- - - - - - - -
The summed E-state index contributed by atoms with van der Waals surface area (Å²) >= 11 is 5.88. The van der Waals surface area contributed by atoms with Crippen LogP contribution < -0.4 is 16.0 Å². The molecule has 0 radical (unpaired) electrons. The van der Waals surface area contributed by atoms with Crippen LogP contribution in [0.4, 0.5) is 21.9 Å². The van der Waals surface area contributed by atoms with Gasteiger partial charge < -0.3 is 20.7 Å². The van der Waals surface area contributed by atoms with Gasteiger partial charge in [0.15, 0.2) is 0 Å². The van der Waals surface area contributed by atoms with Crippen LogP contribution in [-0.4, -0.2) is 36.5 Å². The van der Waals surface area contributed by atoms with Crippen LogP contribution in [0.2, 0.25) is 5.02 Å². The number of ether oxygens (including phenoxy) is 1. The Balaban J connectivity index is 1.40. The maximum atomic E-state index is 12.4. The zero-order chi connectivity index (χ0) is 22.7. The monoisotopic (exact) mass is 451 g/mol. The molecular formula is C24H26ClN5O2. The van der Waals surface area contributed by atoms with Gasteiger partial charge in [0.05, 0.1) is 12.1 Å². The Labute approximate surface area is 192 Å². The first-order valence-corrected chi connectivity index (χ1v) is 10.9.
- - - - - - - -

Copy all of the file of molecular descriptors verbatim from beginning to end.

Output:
The summed E-state index contributed by atoms with van der Waals surface area (Å²) >= 11 is 5.88. The van der Waals surface area contributed by atoms with Crippen LogP contribution < -0.4 is 16.0 Å². The molecule has 0 radical (unpaired) electrons. The van der Waals surface area contributed by atoms with Crippen LogP contribution in [0.4, 0.5) is 21.9 Å². The van der Waals surface area contributed by atoms with Gasteiger partial charge < -0.3 is 20.7 Å². The van der Waals surface area contributed by atoms with Gasteiger partial charge in [0.15, 0.2) is 0 Å². The van der Waals surface area contributed by atoms with Crippen LogP contribution in [-0.4, -0.2) is 36.5 Å². The van der Waals surface area contributed by atoms with Crippen LogP contribution in [0.2, 0.25) is 5.02 Å². The number of ether oxygens (including phenoxy) is 1. The Balaban J connectivity index is 1.40. The maximum atomic E-state index is 12.4. The zero-order chi connectivity index (χ0) is 22.7. The monoisotopic (exact) mass is 451 g/mol. The molecular formula is C24H26ClN5O2. The van der Waals surface area contributed by atoms with Gasteiger partial charge in [0.05, 0.1) is 12.1 Å². The Labute approximate surface area is 192 Å². The first-order valence-corrected chi connectivity index (χ1v) is 10.9.